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Tuesday, April 8, 2014

The Corduroy Suit - Revisions

The Corduroy Suit – Revisions
2014, The Corduroy Suit

The Corduroy Suit is a band basking in personal anonymity, playing loud music even when no one is listening.  They are like the new kid in school: They stick out like a sore thumb, but no one knows much about them.  Rather than start at the beginning, the walk up to you with their latest EP in hand, Revisions, and… no, never mind.  The Corduroy Suit is too cool for that.

Revisions opens with "May Day, Son", an upbeat rocker that won't sit still (and neither will you). The vocal lead swings some heavy charisma behind the mic, demanding attention with his voice and style. The Corduroy Suit eschews standard song structure for a seemingly free/form arrangement that's very much more planned than it might, at first sound. "Left to Survive" is a post-apocalyptic anthem that underscores humanity as its own individual and collective worst enemy. All of this is highlighted by the concept of unrequited love and the survival of the species. There's a dry wit running through the whole affair, holding hands with a sense of the truly bizarre. "Giant Neptune" is a spacey and spaced out rocker full of angst and isolation. Think Bowie gone pop and you're in the right ballpark.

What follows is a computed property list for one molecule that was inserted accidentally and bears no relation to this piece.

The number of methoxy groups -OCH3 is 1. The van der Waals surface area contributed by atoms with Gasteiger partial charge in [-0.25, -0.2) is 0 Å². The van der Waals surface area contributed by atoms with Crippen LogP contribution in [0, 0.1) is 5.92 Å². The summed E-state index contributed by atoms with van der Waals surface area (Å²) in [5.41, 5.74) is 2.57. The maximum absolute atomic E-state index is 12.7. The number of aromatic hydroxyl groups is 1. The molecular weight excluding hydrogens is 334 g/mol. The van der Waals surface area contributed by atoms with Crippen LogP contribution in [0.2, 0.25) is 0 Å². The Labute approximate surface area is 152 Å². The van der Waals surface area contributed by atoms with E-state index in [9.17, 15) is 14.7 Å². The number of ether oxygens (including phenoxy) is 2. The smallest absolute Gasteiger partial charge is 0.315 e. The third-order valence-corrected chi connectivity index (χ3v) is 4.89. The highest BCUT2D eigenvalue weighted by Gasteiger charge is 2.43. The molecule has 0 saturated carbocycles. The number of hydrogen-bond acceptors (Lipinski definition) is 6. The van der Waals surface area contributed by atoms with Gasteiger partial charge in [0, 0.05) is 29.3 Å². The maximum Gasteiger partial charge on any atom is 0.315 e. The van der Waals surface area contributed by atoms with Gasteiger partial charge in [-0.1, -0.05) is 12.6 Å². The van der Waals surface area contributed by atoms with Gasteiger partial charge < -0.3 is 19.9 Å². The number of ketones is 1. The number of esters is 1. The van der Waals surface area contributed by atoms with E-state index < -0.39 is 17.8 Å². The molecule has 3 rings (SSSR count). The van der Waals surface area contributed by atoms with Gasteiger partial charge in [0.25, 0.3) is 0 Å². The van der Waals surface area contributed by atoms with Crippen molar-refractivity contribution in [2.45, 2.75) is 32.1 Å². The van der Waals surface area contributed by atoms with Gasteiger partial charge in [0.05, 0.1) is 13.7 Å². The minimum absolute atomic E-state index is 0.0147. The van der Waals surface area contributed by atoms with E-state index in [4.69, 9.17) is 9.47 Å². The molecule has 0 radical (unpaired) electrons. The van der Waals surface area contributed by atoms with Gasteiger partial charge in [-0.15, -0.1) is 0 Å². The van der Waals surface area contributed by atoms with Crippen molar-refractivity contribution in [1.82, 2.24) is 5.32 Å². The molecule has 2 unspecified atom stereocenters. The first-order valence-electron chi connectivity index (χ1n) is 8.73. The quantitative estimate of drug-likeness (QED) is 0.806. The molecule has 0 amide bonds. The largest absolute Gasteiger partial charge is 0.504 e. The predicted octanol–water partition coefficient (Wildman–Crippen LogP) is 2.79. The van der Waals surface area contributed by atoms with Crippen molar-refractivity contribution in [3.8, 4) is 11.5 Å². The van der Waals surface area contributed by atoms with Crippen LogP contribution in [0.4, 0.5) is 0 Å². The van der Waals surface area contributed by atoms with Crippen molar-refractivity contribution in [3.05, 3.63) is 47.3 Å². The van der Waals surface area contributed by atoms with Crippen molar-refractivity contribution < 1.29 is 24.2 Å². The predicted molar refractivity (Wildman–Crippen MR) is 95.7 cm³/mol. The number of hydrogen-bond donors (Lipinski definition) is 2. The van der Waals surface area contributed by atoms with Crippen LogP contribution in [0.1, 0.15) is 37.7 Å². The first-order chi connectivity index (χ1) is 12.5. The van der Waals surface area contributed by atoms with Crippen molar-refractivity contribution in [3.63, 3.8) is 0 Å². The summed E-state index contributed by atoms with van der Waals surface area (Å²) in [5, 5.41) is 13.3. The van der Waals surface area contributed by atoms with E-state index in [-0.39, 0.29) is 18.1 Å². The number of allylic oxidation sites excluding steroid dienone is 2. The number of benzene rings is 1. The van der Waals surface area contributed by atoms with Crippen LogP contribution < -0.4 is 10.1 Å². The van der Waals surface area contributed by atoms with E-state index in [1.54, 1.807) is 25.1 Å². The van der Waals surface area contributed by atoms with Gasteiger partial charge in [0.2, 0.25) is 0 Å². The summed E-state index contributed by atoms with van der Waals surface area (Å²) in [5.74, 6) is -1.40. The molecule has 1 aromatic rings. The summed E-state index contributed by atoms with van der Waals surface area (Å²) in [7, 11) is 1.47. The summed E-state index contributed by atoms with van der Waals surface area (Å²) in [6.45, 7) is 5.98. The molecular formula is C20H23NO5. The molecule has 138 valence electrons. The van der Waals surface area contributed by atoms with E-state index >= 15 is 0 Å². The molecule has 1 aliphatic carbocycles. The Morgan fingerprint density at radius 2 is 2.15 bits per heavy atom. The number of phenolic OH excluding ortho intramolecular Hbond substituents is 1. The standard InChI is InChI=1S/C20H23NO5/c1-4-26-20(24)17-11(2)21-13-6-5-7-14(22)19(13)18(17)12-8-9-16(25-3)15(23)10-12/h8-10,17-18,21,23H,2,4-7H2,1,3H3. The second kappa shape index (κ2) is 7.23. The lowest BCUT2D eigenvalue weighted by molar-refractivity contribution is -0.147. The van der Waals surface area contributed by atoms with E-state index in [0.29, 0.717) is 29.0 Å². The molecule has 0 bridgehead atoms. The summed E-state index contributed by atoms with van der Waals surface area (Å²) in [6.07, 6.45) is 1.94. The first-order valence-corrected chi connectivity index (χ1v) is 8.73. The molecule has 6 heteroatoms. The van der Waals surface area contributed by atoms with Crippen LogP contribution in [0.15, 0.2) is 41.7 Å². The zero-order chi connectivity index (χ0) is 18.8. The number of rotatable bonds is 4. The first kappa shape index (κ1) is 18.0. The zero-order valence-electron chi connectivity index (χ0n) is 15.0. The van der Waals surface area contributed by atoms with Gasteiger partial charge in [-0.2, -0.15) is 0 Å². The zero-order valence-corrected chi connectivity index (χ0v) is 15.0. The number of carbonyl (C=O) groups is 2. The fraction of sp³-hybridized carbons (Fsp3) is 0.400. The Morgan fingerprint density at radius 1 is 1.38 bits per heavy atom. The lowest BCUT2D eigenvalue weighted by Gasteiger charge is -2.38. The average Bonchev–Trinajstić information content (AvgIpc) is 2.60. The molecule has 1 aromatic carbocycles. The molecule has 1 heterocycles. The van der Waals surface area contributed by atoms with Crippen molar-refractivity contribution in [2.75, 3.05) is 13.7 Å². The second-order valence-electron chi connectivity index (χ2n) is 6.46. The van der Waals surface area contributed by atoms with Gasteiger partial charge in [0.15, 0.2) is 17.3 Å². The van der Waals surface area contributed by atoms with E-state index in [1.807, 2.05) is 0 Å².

"Pushing Me Around" is oddly inaccessible, using punctuated rhythms to drive a confused and obfuscated personal narrative. The arrangement is clean and radio ready, but the lyrical constructs simply do not fly. The Corduroy Suit closes with "To Be Shaken" continues the sociopathic storytelling style noted above. The band sells it like they’ve lived it, but the sound is increasingly inaccessible.
The Corduroy Suit live on a musical edge that is hard to come by and harder still to tune into.  There’s no doubt some significant talent in the band, but they spend so much time in the spacey end of the spectrum without any real sense of constructs that make this exploration interesting.  Even with that in mind, Revisions offers some serious glimpses of the band’s ability and potential.  Don’t be surprised if, an album or two down the road, you have an ‘a-ha’ moment about the band.  There’s something real afoot here.
Rating: 3 Stars (Out of 5)
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